Less than two years later, however, Michel Temer of the MDB holds the presidency with just a 5% approval rating. This makes Temer the least popular president in Brazilian history. Since his appointment, Temer has also been accused of corruption scandals, the alleged reason for which former president Rousseff was impeached, and the very reason that he assumed office. Every measure of social wellbeing has plummeted as Temer’s administration has passed sweeping austerity measures and cut funding the social programs implemented by the Workers’ Party that are credited with making Brazil a main power on the global stage, increasing social inclusion in higher education, growing the middle class, and decreasing hunger and homelessness (more on this later). Despite his abysmal approval rating, mass protests, public criticism, and a tanking economy, Temer is still in office. And now, the main leftist candidate, Luiz Inácio Lula da Silva (also known as Lula), who has consistently led in the polls by wide margins, is in prison serving a 12-year sentence for a legal proceeding that has yet to be concluded.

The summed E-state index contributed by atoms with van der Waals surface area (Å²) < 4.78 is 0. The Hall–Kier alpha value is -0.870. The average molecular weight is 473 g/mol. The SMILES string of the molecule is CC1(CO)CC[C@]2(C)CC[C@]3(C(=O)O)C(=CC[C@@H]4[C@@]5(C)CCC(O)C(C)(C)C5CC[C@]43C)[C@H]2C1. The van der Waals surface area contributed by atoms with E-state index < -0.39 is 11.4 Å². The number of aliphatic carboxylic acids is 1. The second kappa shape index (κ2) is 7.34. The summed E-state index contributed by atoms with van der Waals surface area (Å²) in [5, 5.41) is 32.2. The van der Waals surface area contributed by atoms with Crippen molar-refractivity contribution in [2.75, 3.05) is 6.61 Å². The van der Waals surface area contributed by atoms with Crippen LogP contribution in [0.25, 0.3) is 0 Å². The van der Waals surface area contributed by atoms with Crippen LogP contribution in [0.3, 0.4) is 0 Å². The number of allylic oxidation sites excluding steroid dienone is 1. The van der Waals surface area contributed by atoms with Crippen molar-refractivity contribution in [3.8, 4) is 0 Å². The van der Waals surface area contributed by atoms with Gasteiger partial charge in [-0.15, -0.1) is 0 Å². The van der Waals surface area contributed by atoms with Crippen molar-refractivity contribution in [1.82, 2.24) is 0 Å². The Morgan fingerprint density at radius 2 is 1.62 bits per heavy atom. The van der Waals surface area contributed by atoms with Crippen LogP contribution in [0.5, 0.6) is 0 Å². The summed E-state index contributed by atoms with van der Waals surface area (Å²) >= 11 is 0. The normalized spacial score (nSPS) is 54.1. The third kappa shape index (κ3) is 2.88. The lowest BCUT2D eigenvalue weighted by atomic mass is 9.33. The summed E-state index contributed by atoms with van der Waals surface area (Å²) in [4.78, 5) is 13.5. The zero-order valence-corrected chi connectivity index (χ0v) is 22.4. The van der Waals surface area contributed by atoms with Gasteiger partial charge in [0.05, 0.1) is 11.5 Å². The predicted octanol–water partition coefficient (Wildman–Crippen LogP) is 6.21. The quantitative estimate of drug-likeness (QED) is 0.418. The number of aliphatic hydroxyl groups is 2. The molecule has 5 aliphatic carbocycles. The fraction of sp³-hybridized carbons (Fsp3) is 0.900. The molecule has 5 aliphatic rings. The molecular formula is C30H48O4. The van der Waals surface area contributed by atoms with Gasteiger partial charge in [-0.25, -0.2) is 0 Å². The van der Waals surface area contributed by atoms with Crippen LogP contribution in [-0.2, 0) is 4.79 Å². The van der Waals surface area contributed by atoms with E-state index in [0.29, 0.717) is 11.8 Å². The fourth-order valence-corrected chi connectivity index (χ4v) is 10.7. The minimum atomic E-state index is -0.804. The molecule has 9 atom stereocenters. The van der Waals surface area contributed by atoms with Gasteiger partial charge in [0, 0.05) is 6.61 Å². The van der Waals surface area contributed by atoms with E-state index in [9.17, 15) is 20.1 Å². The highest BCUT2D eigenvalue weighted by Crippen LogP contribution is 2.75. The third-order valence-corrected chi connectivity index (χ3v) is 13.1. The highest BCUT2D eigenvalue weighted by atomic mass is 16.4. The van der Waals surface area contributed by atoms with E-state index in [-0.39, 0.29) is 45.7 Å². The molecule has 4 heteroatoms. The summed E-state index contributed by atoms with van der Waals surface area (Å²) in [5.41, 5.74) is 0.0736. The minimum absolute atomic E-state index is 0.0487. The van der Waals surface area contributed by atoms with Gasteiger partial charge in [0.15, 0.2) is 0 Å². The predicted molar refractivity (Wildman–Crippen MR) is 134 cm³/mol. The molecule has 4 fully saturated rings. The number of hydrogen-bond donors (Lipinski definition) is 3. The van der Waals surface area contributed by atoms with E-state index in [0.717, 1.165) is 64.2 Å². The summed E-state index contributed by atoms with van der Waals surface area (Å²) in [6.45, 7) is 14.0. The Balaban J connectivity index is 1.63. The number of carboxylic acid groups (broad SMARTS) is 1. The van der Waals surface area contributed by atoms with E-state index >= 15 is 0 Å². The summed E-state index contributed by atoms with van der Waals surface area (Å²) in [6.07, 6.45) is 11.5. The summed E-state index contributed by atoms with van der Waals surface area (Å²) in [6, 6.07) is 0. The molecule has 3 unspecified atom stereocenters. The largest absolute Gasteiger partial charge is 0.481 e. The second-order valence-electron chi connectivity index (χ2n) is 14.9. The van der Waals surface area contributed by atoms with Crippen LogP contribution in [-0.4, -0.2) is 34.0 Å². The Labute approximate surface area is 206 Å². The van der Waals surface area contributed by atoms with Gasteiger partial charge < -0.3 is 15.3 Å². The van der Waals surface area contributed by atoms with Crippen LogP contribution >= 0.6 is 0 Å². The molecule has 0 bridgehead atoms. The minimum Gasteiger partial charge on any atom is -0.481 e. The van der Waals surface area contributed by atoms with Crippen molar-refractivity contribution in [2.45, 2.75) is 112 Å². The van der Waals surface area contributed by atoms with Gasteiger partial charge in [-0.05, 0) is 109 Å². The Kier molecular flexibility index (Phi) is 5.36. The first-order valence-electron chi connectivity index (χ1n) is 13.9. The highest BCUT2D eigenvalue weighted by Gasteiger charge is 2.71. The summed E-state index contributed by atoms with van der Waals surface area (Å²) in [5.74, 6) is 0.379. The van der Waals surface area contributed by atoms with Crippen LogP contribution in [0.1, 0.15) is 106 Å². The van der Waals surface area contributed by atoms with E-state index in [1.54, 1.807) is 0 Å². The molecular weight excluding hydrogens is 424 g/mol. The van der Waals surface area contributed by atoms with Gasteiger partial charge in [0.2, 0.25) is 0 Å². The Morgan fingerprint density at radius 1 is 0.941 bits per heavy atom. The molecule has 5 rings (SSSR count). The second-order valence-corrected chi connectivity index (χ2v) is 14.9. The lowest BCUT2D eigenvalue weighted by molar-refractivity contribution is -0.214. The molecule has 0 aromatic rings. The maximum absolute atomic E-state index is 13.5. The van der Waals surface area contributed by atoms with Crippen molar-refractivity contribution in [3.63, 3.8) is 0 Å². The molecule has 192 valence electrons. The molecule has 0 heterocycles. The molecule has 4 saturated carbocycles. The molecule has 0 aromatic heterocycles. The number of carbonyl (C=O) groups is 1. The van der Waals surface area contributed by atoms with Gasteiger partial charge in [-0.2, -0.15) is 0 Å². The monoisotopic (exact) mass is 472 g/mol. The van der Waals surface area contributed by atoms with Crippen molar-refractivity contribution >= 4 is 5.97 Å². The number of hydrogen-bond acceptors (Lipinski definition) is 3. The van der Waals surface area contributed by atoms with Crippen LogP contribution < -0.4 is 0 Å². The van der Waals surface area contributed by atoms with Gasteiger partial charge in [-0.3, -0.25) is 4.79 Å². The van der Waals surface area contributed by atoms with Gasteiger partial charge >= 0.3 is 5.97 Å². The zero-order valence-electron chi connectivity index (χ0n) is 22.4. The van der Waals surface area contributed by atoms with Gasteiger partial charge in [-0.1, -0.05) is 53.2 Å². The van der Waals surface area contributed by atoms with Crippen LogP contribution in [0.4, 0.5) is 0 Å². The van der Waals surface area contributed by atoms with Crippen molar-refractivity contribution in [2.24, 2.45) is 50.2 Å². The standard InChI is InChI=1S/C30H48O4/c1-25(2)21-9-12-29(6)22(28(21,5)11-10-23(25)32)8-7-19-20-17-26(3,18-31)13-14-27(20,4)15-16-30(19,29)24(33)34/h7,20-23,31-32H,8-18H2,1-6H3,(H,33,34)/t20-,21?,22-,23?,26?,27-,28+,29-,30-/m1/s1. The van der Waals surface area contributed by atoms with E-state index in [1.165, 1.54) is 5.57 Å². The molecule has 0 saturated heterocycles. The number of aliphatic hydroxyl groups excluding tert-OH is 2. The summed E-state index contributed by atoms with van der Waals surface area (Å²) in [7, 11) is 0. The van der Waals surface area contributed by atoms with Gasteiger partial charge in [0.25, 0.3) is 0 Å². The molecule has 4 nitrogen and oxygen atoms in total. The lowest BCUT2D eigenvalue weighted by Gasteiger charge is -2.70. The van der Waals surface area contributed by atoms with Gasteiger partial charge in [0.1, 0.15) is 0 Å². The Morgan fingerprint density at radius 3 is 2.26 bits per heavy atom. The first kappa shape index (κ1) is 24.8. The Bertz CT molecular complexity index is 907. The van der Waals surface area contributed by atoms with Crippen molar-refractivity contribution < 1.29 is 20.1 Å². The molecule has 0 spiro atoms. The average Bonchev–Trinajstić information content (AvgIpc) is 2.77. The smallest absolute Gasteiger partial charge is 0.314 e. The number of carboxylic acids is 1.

When we think of coups, most of us imagine an image of the past or, at the very least, a clear and undeniable use of force. Large guns. Military intervention. Blood. The brutal overthrow of an elected government. (Think: Chile in 1973, Honduras in 2009, Argentina in 1976). What has been deemed a ‘soft coup’ in Brazil in 2016 stems from the same motive—the protection of corporate, foreign, and imperialist interests over the interests of the poor and working people and their right to self-determination—but comes wrapped in more palatable packaging that makes it easier to deny the violation of democracy. As Tricontinental: Institute for Social Research discusses in their recent dossier “Lula: The Battle for Democracy in Brazil,” the foreign and national elite used a series of legally sanctioned measures to remove the Workers’ Party from office under the guise of corruption. Though the legal case against former president and current Presidential candidate Luiz Inácio Lula da Silva and former President Dilma Rousseff is full of holes (a lack of evidence, unreliable and changing quid-pro-quo testimonies given in exchange for lighter sentences, illegal wiretapping, etc), it allowed the bourgeoise- operating through the Brazilian courts- a means to sentence Lula to prison and remove Dilma from power. Quoting law professor Carlos Lodi, Tricontinental defines lawfare as the ‘process of using the law to produce political results. Opponents are removed by use of the legal system rather than the constitutionally valid electoral process’. This is a major strategy behind Brazil’s ‘soft coup’ and the assault on Brazilian democracy.